9. Baloo the Bear, Bagheera the Blank Panther, and the wolves
The Jungle Book by Rudyard Kipling

After they save him from becoming tiger Shere Khan’s meal, Father Wolf and Mother Wolf raise the hairless man-cub Mowgli as one of their own. But it’s up to Baloo the sleepy bear and Bagheera the panther to teach the boy the Law of the Jungle—thereby becoming the coolest godparents in the world.

10. The Gilbreths
Cheaper By The Dozen by Frank Bunker Gilbreth, Jr., and Ernestine Gilbreth Carey

So, the Gilbreths were actual people, not fiction, and this charming book, published in 1948, is a biography written by their children. But—and we mean this as a compliment—the parents are so lovely as to almost seem made up. Frank Gilbreth and his wife, Lillian, are world-famous efficiency experts whose studies in time and motion changed the way people worked. If Frank had his way, it would have also changed the way people raised children, especially after their incredible fecundity produced 12 children. Having an even dozen children meant that the Gilbreths could apply some of their expertise in their Montclair, New Jersey, home. Hilarity ensues, as does an overwhelming sense of warmth and happiness.

The two children wrote a follow up book, Belles on Their Toes, recounting what happened after Frank’s death in 1924, which left Lillian with house full of children, the youngest just 2 years old, and a business to run. Mother Lillian manages to keep it all together, with good humor and warmth, and the book manages to stay away from the maudlin.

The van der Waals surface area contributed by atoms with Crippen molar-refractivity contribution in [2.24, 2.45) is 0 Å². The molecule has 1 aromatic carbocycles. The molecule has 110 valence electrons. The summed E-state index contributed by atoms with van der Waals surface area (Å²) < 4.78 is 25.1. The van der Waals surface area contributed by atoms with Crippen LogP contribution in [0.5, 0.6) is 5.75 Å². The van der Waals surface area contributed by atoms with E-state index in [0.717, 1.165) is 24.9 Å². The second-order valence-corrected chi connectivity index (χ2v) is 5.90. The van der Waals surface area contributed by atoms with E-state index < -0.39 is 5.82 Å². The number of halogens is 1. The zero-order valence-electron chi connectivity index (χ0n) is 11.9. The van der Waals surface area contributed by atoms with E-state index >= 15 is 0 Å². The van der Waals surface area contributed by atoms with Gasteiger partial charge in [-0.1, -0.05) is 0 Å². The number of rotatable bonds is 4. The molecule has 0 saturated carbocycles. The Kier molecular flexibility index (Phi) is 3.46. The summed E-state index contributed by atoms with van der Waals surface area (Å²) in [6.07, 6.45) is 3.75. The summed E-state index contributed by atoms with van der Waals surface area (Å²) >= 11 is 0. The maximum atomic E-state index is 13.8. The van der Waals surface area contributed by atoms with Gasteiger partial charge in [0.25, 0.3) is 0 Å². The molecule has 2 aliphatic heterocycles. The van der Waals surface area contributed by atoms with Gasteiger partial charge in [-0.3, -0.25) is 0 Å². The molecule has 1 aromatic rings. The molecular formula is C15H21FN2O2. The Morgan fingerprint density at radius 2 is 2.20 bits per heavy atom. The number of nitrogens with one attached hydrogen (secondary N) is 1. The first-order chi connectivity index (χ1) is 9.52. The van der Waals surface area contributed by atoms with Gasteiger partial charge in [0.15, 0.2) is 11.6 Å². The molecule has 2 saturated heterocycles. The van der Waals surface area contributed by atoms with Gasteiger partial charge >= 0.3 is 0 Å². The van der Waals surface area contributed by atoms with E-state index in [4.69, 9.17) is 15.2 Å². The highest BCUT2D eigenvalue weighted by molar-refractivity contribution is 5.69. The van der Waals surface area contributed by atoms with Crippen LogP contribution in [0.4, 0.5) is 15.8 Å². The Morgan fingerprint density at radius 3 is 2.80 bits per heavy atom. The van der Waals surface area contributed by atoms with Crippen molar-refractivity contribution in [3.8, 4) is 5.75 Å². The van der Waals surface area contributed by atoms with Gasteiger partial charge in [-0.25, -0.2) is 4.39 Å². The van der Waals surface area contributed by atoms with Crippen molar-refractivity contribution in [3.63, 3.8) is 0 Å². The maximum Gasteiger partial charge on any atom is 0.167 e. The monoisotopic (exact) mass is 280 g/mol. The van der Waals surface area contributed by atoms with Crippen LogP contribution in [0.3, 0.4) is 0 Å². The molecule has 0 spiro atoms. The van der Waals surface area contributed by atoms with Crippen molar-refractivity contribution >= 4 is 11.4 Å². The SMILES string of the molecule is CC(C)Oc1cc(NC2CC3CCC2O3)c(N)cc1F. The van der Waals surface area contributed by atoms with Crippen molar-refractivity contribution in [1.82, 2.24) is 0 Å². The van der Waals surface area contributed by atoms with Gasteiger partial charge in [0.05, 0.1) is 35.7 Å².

Now it's your turn. Who would you add to the list?

Today is October 10, 2010—10.10.10! To celebrate, we've got all our writers working on 10 lists, which we'll be posting throughout the day and night. To see all the lists we've published so far, click here.

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10 Stars Who Appeared on Saved by the Bell
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While the main cast of Saved by the Bell had varied success in their post-Bayside lives, many of the show's guests star went on to achieve Hollywood success. Here's 10 appearances by now-notable performers.

1. Christine Taylor
The former fake Marcia Brady and current Mrs. Ben Stiller appeared in a 1991 episode of the series (titled "S.A.T.s") where goof-off Zack Morris miraculously scored higher on his SATs than over-achiever Jessie Spano. When Christine's character Heather learned of Zack's great score, she begged him to help her study.

2. Soleil Moon Frye